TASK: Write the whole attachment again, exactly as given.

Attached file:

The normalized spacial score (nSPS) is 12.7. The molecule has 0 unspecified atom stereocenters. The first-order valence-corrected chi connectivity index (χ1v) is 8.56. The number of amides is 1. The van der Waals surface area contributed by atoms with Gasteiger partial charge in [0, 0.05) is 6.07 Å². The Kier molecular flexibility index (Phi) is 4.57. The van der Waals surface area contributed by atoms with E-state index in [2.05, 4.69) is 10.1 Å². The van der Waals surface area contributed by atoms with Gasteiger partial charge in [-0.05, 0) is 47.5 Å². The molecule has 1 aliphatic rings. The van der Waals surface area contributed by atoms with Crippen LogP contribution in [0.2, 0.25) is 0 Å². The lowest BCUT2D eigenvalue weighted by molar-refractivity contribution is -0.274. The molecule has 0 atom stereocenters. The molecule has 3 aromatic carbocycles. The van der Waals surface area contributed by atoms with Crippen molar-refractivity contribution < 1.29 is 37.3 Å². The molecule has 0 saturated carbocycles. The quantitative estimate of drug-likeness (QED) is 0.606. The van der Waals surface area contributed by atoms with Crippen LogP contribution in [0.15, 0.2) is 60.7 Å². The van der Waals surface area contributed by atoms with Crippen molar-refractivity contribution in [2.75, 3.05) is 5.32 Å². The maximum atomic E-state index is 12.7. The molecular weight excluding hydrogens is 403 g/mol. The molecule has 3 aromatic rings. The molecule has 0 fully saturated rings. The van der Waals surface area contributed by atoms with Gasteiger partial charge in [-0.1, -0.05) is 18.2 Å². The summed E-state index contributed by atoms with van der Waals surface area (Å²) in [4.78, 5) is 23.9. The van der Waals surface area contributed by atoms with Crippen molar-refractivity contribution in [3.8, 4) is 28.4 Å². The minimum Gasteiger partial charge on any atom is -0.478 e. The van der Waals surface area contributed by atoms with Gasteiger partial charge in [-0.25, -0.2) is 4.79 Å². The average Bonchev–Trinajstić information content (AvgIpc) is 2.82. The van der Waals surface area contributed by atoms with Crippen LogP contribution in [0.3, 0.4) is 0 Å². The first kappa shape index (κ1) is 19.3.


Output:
The normalized spacial score (nSPS) is 12.7. The molecule has 0 unspecified atom stereocenters. The first-order valence-corrected chi connectivity index (χ1v) is 8.56. The number of amides is 1. The van der Waals surface area contributed by atoms with Gasteiger partial charge in [0, 0.05) is 6.07 Å². The Kier molecular flexibility index (Phi) is 4.57. The van der Waals surface area contributed by atoms with E-state index in [2.05, 4.69) is 10.1 Å². The van der Waals surface area contributed by atoms with Gasteiger partial charge in [-0.05, 0) is 47.5 Å². The molecule has 1 aliphatic rings. The van der Waals surface area contributed by atoms with Crippen LogP contribution in [0.2, 0.25) is 0 Å². The lowest BCUT2D eigenvalue weighted by molar-refractivity contribution is -0.274. The molecule has 0 atom stereocenters. The molecule has 3 aromatic carbocycles. The van der Waals surface area contributed by atoms with Crippen molar-refractivity contribution < 1.29 is 37.3 Å². The molecule has 0 saturated carbocycles. The quantitative estimate of drug-likeness (QED) is 0.606. The van der Waals surface area contributed by atoms with Crippen LogP contribution in [0.15, 0.2) is 60.7 Å². The van der Waals surface area contributed by atoms with Crippen molar-refractivity contribution in [2.75, 3.05) is 5.32 Å². The maximum atomic E-state index is 12.7. The molecular weight excluding hydrogens is 403 g/mol. The molecule has 3 aromatic rings. The molecule has 0 fully saturated rings. The van der Waals surface area contributed by atoms with Gasteiger partial charge in [-0.1, -0.05) is 18.2 Å². The summed E-state index contributed by atoms with van der Waals surface area (Å²) in [4.78, 5) is 23.9. The van der Waals surface area contributed by atoms with Crippen molar-refractivity contribution in [3.8, 4) is 28.4 Å². The minimum Gasteiger partial charge on any atom is -0.478 e. The van der Waals surface area contributed by atoms with Gasteiger partial charge in [-0.25, -0.2) is 4.79 Å². The average Bonchev–Trinajstić information content (AvgIpc) is 2.82. The van der Waals surface area contributed by atoms with Crippen LogP contribution in [0.3, 0.4) is 0 Å². The first kappa shape index (κ1) is 19.3.